ROME — Bode Miller has cut short his World Cup ski season for the third consecutive year and it's uncertain whether he'll be back next season.

The former two-time overall World Cup champion has again decided to spend more time with his daughter in San Diego, the U.S. Ski Team told The Associated Press on Wednesday.

Miller failed to finish in the top 10 in his four events at last month's world championships in Garmisch-Partenkirchen, Germany. He then skipped the last two World Cup stops in Bansko, Bulgaria, and Kranjska Gora, Slovenia.

The U.S. team had been expecting him back for this weekend's races in Kvitfjell, Norway. The 33-year-old Miller will also miss next week's World Cup finals in Lenzerheide, Switzerland. He ends the season with three podium finishes but no victories.

Miller won a full array of medals at last year's Vancouver Olympics — a gold, a silver and a bronze — but said he struggled with motivation this season.

"If the conditions are good and everything comes together then I'm pretty into it, but sometimes it's hard to get really fired up for it," Miller told The AP after his final race at the worlds.

"I'm still always fired up and I always charge, but it's not the same as it should be. If you're racing World Cup and you're risking your health and everything you should be in it 100 percent. If it's not then you have to have the discipline and maturity to say when, because you probably shouldn't be doing it. I've seen guys get hurt."

Miller's coaches have been urging him to race just the speed events, as many racers of his level do near the end of their careers, but the American has continued to compete in all disciplines.

Miller said he has discussed his options with retired racers Lasse Kjus, Kjetil Andre Aamodt and Bruno Kernen.

"I've thought about it. I've asked old champions, sought out their opinions about it," Miller said. "But I don't think it's exactly the same. No American has come close to the number of races I've done, and it is certainly different for Americans. Those guys could easily get home and be more in their environment when they had days off. If they skipped a race or two they could go home right away. For me, it's a long ways away."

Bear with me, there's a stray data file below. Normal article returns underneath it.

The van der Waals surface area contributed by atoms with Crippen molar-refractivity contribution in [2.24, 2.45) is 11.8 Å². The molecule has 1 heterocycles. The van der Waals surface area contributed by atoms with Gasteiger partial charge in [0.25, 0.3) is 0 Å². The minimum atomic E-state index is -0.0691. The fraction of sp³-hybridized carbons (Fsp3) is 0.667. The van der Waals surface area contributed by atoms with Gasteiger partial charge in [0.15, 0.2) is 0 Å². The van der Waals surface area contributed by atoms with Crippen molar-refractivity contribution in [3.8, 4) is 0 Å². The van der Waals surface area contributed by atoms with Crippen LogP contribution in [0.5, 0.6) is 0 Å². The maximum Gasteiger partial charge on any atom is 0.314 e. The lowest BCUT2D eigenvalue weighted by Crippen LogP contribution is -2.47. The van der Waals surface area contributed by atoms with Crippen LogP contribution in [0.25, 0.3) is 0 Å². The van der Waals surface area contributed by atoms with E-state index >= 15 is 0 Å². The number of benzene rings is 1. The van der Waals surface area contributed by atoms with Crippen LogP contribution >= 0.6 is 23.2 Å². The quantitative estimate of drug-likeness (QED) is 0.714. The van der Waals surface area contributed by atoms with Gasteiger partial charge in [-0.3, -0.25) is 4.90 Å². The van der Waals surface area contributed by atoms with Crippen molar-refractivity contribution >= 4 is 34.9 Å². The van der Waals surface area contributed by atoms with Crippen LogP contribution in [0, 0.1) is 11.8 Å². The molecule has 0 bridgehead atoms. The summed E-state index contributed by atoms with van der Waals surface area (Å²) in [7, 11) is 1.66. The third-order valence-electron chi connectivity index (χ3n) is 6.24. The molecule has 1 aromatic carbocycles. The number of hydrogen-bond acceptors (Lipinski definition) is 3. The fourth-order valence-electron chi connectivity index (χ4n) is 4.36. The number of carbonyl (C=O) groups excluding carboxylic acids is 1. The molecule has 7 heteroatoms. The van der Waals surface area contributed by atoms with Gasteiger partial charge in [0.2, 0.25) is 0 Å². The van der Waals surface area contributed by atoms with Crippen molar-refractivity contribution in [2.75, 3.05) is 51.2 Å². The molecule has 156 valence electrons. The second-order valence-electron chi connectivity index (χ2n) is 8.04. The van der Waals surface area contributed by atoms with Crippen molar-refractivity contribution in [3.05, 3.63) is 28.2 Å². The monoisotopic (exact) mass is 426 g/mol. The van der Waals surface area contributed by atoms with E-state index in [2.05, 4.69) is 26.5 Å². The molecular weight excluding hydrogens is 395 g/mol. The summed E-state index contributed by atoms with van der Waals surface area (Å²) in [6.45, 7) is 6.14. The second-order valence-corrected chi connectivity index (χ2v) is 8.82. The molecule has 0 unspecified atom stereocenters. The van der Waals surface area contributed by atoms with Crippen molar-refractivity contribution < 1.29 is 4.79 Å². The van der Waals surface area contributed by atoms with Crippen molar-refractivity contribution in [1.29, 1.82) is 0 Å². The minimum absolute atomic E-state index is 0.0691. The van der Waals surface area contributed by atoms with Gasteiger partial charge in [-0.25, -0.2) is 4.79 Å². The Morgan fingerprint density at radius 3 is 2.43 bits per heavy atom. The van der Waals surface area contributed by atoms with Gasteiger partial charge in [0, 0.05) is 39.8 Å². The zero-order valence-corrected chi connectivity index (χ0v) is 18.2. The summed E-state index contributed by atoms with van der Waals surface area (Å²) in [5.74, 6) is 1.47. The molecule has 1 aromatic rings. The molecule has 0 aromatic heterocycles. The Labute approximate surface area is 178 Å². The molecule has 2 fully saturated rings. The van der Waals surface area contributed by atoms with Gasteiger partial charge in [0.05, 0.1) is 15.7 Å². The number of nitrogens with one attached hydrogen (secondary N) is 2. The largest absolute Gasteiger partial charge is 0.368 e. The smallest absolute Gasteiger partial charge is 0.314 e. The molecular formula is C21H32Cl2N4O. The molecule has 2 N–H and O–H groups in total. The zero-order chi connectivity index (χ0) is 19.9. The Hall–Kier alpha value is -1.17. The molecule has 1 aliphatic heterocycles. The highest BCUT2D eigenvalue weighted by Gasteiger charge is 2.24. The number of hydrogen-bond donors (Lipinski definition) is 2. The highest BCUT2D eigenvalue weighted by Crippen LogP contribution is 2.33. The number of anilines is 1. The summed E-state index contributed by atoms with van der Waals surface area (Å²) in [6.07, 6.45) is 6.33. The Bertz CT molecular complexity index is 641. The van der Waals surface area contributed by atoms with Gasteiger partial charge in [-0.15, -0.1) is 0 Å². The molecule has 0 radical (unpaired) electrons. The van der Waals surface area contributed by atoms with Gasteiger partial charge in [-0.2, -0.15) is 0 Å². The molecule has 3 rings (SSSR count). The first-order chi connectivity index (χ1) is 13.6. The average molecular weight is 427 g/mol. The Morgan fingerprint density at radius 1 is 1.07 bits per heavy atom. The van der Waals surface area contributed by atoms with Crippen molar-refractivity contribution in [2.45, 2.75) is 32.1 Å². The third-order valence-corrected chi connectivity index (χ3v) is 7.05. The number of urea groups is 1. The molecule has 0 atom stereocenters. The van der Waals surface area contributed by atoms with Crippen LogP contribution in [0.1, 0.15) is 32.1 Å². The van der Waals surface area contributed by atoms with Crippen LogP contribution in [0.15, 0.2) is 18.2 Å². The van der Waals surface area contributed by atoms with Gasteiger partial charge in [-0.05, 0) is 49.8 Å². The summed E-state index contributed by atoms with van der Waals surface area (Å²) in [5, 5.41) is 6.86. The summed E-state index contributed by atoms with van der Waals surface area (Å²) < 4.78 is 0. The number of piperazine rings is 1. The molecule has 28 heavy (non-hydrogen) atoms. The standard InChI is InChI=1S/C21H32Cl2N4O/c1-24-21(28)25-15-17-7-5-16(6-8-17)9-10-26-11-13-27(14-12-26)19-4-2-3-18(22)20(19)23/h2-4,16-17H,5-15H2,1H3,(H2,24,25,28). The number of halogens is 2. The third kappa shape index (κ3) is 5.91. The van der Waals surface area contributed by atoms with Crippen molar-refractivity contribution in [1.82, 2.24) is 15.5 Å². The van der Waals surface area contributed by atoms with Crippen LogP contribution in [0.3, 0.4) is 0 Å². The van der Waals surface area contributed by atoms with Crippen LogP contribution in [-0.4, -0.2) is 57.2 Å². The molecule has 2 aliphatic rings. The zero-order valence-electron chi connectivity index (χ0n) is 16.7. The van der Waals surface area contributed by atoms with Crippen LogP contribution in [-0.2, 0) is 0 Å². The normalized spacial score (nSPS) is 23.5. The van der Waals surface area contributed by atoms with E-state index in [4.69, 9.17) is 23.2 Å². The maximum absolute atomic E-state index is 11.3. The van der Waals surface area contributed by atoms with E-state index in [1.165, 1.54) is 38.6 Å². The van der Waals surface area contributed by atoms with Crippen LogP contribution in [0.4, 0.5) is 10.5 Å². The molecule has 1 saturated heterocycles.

Miller said his daughter is "really on the other side of the planet" from most of his races in Europe.

Miller has competed in 380 World Cup races, as well as 15 races at four Olympics stretching back to the 1998 Nagano Games, and 28 races at seven world championships beginning in Vail, Colorado, in 1999.

Miller is not considering coaching after retirement, at least not with the U.S. team.

"Not at this level," he said. "I like working with kids. You can really have an impact on a younger skier just by showing him how to stay relaxed, just enjoy it and not get too stressed out, and point out the obvious things about skiing that little kids tend to forget about."

Miller did television commentary for Eurosport during the worlds, but doesn't see much of a future in TV either.

"I doubt it," he said. "It's OK. I love talking about ski racing, it's what I do, and as long as I have freedom to talk about whatever I want I don't mind doing that but I don't like jobs, either."

Miller also contemplated retirement before returning for the Olympics last season.

In his final race at the worlds last month, Miller finished just 12th in the giant slalom but had the fastest second run. U.S. teammate Ted Ligety won the race for his first world title.

Ligety didn't see that as Miller's final race.

"I have this feeling that Bode will keep going," Ligety said. "He still likes it and I think he has enjoyment out of it and I think he still feels like he can be competitive. You never know with Bode obviously, but I think he still has some mileage left."